·         Of students in grades 1 through 12, 39 percent (17.7 million) live in homes absent their biological fathers. Source: Nord, Christine Winquist, and Jerry West. Fathers' and Mothers' Involvement in their Children's Schools by Family Type and Resident Status. Table 1. (NCES 2001-032). Washington, DC: U.S. Dept of Education, National Center of Education Statistics, 2001.
·         Sixty-three percent of black children, 35% of Hispanic children, and 28% of white children are living in homes absent their biological father. Source: Krieder, Rose M. and Jason Fields. Living Arrangements of Children 2001. Current Population Reports, p. 70-104. Table 1. Washington, DC: U.S. Census Bureau, 2005.
·         The 1997 Gallup Youth Survey found the following among U.S. teens:
33 % live away from their father
43% of urban teens live away from their father Source: Youthviews, Gallup Youth Survey 4 (June, 1997).
·         50% of mothers see no value in the fathers continued contact with his children.
·         63% of youth suicides are from fatherless homes. [U. S. D.H.H.S. Bureau of the Census]
·         90% of all homeless and runaway children are from fatherless homes.
  • 85% of all children that exhibit behavioral disorders come from fatherless homes. [Center for Disease Control]
  • 80% of rapists motivated with displaced anger come from fatherless homes. [Criminal Justice and Behavior, Vol. 14 p. 403-26]
  • 71% of all high school dropouts come from fatherless homes. [National Principals Association Report on the State of High Schools]
  • 70% of juveniles in state operated institutions come from fatherless homes [U.S. Dept. of Justice, Special Report, Sept., 1988]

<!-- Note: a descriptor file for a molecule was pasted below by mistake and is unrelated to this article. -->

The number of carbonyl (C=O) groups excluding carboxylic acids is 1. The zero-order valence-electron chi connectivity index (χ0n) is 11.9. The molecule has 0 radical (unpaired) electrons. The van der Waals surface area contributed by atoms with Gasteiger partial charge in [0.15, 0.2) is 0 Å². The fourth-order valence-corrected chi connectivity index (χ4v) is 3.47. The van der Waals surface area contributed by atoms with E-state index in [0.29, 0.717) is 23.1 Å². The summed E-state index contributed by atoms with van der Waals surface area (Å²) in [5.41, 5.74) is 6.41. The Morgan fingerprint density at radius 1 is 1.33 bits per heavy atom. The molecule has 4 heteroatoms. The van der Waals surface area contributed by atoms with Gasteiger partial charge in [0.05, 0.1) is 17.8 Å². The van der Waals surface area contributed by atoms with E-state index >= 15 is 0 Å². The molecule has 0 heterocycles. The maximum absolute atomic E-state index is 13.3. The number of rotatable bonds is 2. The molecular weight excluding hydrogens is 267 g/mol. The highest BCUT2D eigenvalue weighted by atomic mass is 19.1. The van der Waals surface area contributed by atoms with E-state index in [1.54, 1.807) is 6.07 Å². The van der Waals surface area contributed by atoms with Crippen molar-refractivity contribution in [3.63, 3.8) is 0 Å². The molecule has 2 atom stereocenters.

• 85% of all youths sitting in prisons grew up in a fatherless home. [Fulton County Georgia Jail Populations and Texas Dept. of Corrections, 1992]
  • Nearly 2 of every 5 children in America do not live with their fathers.  [US News and World Report, February 27, 1995, p.39]
Children from fatherless homes are:
  • 4.6 times more likely to commit suicide,
  • 6.6 times to become teenaged mothers (if they are girls, of course),
  • 24.3 times more likely to run away,
  • 15.3 times more likely to have behavioral disorders,
  • 6.3 times more likely to be in a state-operated institutions,
  • 10.8 times more likely to commit rape,
  • 6.6 times more likely to drop out of school,
  • 15.3 times more likely to end up in prison while a teenager.

As we celebrate fathers’ day, an institution that I think should be celebrated, I could not help but reflect that as a nation, we continually look to higher levels of government to fix our problems.  Government cannot fix this problem – fatherlessness.  Indeed, there are government programs in place that actually exacerbate this problem. 

In my opinion, we will not be able to turn our republic around, if we don’t reverse this terrible trend.  I know it is complicated, and the thoughts toward solutions are too lengthy to write in a simple blog.  Perhaps the most important thing we can do this fathers’ day, is to commit to praying for an end of this scourge of fatherlessness that has plagued our land.  It surely is having a deadly impact on our republic and way of life, and this subject is worthy of our prayers, and effort.